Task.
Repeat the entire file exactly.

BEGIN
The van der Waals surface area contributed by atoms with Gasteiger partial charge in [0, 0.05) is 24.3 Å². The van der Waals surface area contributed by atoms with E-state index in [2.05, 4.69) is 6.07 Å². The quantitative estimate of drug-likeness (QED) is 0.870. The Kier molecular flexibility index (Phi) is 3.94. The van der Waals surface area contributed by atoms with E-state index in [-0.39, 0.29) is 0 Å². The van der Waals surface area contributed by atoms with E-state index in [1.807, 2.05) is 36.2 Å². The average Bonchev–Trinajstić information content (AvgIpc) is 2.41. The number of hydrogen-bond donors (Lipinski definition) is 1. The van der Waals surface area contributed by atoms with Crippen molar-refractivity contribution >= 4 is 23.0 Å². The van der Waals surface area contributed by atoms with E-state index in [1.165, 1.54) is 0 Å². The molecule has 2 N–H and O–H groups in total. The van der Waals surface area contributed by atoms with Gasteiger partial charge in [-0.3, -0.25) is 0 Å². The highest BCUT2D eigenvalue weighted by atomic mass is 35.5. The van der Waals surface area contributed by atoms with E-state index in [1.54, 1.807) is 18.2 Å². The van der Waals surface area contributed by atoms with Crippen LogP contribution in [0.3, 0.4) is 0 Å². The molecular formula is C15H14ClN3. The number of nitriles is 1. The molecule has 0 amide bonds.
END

The van der Waals surface area contributed by atoms with Gasteiger partial charge in [0, 0.05) is 24.3 Å². The van der Waals surface area contributed by atoms with E-state index in [2.05, 4.69) is 6.07 Å². The quantitative estimate of drug-likeness (QED) is 0.870. The Kier molecular flexibility index (Phi) is 3.94. The van der Waals surface area contributed by atoms with E-state index in [-0.39, 0.29) is 0 Å². The van der Waals surface area contributed by atoms with E-state index in [1.807, 2.05) is 36.2 Å². The average Bonchev–Trinajstić information content (AvgIpc) is 2.41. The number of hydrogen-bond donors (Lipinski definition) is 1. The van der Waals surface area contributed by atoms with Crippen molar-refractivity contribution >= 4 is 23.0 Å². The van der Waals surface area contributed by atoms with E-state index in [1.165, 1.54) is 0 Å². The molecule has 2 N–H and O–H groups in total. The van der Waals surface area contributed by atoms with Gasteiger partial charge in [-0.3, -0.25) is 0 Å². The highest BCUT2D eigenvalue weighted by atomic mass is 35.5. The van der Waals surface area contributed by atoms with E-state index in [1.54, 1.807) is 18.2 Å². The van der Waals surface area contributed by atoms with Crippen LogP contribution in [0.3, 0.4) is 0 Å². The molecular formula is C15H14ClN3. The number of nitriles is 1. The molecule has 0 amide bonds.